Leaked Docs: Exxon To Boost Emissions As Climate Change Related Deaths Surge

Exxon Mobil CEO Darren Woods.Screengrab / CNBC Television / YouTube

JakeThomas

Leaked documents from Exxon Mobil reveal the company is planning a massive boost to carbon-dioxide emissions.

Leaked internal documents form Exxon Mobil Corp. show the company is planning to massively increase carbon-dioxide emissions even as experts warn the world could see hundreds of thousands of climate change related deaths each year.

  • The documents, reviewed by Bloomberg, show that “Exxon’s own assessment of its $210 billion investment strategy shows yearly emissions rising 17% by 2025, according to the internal documents.”

The additional 21 million metric tons of carbon dioxide per year that would result from ramping up production dwarfs Exxon’s projections for its own efforts to reduce pollution, such as deploying renewable energy and burying some carbon dioxide.

  • Per Bloomberg, “Greenhouse gases from direct operations, such as those measured by Exxon, typically account for a fifth of the total at a large oil company.”
  • Exxon’s estimates do not account for end-user emissions, like customers burning fuel in their vehicles.
  • “That means the full climate impact of Exxon’s growth strategy would likely be five times the company’s estimate—or about 100 million tons of additional carbon dioxide—had the company accounted for so-called Scope 3 emissions," according to the report.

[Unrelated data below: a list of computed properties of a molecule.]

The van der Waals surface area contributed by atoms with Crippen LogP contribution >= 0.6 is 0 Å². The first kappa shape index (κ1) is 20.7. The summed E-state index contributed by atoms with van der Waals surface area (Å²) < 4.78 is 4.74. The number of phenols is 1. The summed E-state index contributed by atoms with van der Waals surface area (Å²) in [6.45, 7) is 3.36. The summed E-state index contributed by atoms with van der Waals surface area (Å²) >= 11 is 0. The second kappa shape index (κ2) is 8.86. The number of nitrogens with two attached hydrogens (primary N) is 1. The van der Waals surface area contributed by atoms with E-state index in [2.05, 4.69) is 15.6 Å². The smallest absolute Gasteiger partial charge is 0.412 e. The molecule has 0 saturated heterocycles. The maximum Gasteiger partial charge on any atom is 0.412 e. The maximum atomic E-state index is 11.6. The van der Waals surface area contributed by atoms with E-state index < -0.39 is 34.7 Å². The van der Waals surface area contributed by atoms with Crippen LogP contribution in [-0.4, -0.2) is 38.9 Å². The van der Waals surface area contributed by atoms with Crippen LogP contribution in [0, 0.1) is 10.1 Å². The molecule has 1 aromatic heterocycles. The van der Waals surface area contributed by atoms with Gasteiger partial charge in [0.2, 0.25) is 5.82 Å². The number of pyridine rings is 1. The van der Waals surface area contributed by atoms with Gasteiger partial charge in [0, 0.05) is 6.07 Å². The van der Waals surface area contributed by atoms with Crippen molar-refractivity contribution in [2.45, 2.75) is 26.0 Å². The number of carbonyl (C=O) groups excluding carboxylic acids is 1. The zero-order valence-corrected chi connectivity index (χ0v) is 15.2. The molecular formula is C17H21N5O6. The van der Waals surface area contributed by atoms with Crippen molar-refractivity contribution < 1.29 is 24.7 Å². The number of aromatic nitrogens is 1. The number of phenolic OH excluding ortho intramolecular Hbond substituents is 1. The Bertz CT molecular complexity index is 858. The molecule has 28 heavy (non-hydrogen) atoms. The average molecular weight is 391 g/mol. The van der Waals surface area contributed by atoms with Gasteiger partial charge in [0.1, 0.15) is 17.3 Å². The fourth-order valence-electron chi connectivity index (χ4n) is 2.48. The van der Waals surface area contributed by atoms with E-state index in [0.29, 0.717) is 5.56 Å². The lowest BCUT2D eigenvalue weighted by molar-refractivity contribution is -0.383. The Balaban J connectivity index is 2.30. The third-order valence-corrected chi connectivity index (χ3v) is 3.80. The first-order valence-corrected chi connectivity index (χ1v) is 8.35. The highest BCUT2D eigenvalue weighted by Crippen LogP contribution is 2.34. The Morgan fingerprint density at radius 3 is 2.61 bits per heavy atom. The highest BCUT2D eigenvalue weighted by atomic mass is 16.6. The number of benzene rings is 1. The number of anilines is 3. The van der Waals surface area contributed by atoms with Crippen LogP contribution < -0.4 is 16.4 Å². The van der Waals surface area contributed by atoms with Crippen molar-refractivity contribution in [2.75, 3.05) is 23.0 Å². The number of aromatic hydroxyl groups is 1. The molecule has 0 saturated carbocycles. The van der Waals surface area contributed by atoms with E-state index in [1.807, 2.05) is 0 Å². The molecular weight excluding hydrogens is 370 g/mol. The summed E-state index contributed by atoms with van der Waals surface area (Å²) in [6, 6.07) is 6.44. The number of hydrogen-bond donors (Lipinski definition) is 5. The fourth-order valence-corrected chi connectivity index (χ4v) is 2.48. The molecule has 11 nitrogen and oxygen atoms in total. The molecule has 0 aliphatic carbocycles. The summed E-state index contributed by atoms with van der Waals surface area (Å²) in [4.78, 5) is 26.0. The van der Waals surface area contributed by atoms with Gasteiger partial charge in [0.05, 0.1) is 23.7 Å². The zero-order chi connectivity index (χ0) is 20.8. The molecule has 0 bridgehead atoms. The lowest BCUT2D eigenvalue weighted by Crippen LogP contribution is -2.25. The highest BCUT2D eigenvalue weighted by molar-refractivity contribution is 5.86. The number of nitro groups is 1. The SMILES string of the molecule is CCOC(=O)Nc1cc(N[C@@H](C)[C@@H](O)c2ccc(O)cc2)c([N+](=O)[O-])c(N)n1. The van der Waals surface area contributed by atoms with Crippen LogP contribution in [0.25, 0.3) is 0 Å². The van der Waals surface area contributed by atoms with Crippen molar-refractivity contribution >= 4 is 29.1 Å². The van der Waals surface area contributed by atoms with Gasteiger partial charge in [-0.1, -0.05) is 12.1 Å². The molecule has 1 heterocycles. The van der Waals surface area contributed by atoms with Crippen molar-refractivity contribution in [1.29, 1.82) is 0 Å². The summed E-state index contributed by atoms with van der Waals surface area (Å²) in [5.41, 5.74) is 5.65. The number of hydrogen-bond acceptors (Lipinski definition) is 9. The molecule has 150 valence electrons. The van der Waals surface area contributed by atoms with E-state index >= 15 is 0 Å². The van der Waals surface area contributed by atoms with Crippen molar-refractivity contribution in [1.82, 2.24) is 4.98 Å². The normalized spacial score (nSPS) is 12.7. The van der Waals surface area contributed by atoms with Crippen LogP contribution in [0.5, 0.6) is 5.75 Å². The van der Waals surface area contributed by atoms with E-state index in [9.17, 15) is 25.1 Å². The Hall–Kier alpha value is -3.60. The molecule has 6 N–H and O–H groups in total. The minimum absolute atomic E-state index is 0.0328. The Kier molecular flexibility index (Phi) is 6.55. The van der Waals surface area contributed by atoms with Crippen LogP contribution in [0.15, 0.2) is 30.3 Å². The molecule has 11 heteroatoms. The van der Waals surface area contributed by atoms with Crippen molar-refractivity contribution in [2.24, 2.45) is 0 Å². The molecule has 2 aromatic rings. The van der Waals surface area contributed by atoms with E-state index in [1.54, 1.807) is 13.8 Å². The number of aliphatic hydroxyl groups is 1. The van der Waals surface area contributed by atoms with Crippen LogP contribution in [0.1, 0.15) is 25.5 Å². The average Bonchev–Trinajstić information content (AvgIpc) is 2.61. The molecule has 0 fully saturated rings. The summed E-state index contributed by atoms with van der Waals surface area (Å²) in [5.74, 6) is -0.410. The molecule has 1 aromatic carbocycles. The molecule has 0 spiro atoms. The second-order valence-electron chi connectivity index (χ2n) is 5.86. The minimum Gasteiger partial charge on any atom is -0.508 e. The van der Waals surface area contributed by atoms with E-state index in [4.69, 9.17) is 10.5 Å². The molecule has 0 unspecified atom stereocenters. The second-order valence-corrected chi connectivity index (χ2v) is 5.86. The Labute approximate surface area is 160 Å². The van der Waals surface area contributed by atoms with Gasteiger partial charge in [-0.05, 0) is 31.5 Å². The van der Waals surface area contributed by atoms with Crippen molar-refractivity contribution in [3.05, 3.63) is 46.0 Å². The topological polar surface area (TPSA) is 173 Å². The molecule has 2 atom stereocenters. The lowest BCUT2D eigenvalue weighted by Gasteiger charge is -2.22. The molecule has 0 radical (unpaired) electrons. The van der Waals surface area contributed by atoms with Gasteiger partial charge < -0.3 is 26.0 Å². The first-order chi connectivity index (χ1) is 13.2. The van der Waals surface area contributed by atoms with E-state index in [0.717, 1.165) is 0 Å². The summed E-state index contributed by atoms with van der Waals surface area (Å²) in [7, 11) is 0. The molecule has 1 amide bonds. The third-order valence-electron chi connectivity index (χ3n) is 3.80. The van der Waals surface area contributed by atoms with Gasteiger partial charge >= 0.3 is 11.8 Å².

• Bloomberg noted that Exxon has never committed to setting a date for becoming carbon neutral, nor has it committed to lowering gas and oil output.
  • Meanwhile, the World Health Organization predicted five years ago that climate change could result in 250,000 deaths per year, and experts now say it would be significantly more, according to CNN.

Due to climate change-related food shortages alone, the world could see a net increase of 529,000 adult deaths [by 2050](https://www.thelancet.com/journals/lancet/article/PIIS0140-6736(15%2901156-3/fulltext), the report said. Climate change could force 100 million people into extreme poverty by 2030 and poverty makes people more vulnerable to health problems.

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